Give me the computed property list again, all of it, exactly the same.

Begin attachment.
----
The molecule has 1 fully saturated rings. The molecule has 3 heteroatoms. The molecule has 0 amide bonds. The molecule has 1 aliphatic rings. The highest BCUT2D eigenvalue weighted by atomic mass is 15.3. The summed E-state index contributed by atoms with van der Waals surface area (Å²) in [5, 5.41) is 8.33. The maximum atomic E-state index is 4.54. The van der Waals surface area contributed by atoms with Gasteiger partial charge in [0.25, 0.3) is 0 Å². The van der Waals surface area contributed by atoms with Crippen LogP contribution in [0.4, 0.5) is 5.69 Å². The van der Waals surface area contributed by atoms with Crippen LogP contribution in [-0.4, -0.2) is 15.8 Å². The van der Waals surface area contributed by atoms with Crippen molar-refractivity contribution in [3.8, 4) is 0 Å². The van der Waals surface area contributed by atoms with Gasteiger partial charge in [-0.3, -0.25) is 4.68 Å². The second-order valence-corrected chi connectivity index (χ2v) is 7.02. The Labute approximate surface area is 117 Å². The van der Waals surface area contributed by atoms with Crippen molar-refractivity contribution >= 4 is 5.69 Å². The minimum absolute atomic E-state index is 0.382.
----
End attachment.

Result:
The molecule has 1 fully saturated rings. The molecule has 3 heteroatoms. The molecule has 0 amide bonds. The molecule has 1 aliphatic rings. The highest BCUT2D eigenvalue weighted by atomic mass is 15.3. The summed E-state index contributed by atoms with van der Waals surface area (Å²) in [5, 5.41) is 8.33. The maximum atomic E-state index is 4.54. The van der Waals surface area contributed by atoms with Gasteiger partial charge in [0.25, 0.3) is 0 Å². The van der Waals surface area contributed by atoms with Crippen LogP contribution in [0.4, 0.5) is 5.69 Å². The van der Waals surface area contributed by atoms with Crippen LogP contribution in [-0.4, -0.2) is 15.8 Å². The van der Waals surface area contributed by atoms with Crippen molar-refractivity contribution in [3.8, 4) is 0 Å². The van der Waals surface area contributed by atoms with Gasteiger partial charge in [-0.3, -0.25) is 4.68 Å². The second-order valence-corrected chi connectivity index (χ2v) is 7.02. The Labute approximate surface area is 117 Å². The van der Waals surface area contributed by atoms with Crippen molar-refractivity contribution >= 4 is 5.69 Å². The minimum absolute atomic E-state index is 0.382.